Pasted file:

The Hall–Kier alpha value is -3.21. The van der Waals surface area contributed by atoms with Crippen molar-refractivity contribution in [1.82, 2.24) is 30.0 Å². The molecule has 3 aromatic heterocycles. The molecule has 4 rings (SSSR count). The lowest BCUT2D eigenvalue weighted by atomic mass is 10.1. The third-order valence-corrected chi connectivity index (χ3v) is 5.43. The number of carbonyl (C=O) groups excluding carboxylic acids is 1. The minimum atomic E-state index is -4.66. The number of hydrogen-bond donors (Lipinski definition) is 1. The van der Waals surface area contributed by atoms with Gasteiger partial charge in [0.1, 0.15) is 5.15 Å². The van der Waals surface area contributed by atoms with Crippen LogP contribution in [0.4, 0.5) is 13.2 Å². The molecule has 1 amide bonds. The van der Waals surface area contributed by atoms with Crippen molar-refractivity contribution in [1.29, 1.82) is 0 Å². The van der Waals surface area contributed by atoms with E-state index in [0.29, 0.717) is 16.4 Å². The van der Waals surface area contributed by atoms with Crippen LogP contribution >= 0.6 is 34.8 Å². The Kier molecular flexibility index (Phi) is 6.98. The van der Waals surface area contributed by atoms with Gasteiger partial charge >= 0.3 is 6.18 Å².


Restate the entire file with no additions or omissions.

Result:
The Hall–Kier alpha value is -3.21. The van der Waals surface area contributed by atoms with Crippen molar-refractivity contribution in [1.82, 2.24) is 30.0 Å². The molecule has 3 aromatic heterocycles. The molecule has 4 rings (SSSR count). The lowest BCUT2D eigenvalue weighted by atomic mass is 10.1. The third-order valence-corrected chi connectivity index (χ3v) is 5.43. The number of carbonyl (C=O) groups excluding carboxylic acids is 1. The minimum atomic E-state index is -4.66. The number of hydrogen-bond donors (Lipinski definition) is 1. The van der Waals surface area contributed by atoms with Gasteiger partial charge in [0.1, 0.15) is 5.15 Å². The van der Waals surface area contributed by atoms with Crippen LogP contribution in [0.4, 0.5) is 13.2 Å². The molecule has 1 amide bonds. The van der Waals surface area contributed by atoms with Crippen molar-refractivity contribution in [1.29, 1.82) is 0 Å². The van der Waals surface area contributed by atoms with E-state index in [0.29, 0.717) is 16.4 Å². The van der Waals surface area contributed by atoms with Crippen LogP contribution >= 0.6 is 34.8 Å². The Kier molecular flexibility index (Phi) is 6.98. The van der Waals surface area contributed by atoms with Gasteiger partial charge >= 0.3 is 6.18 Å².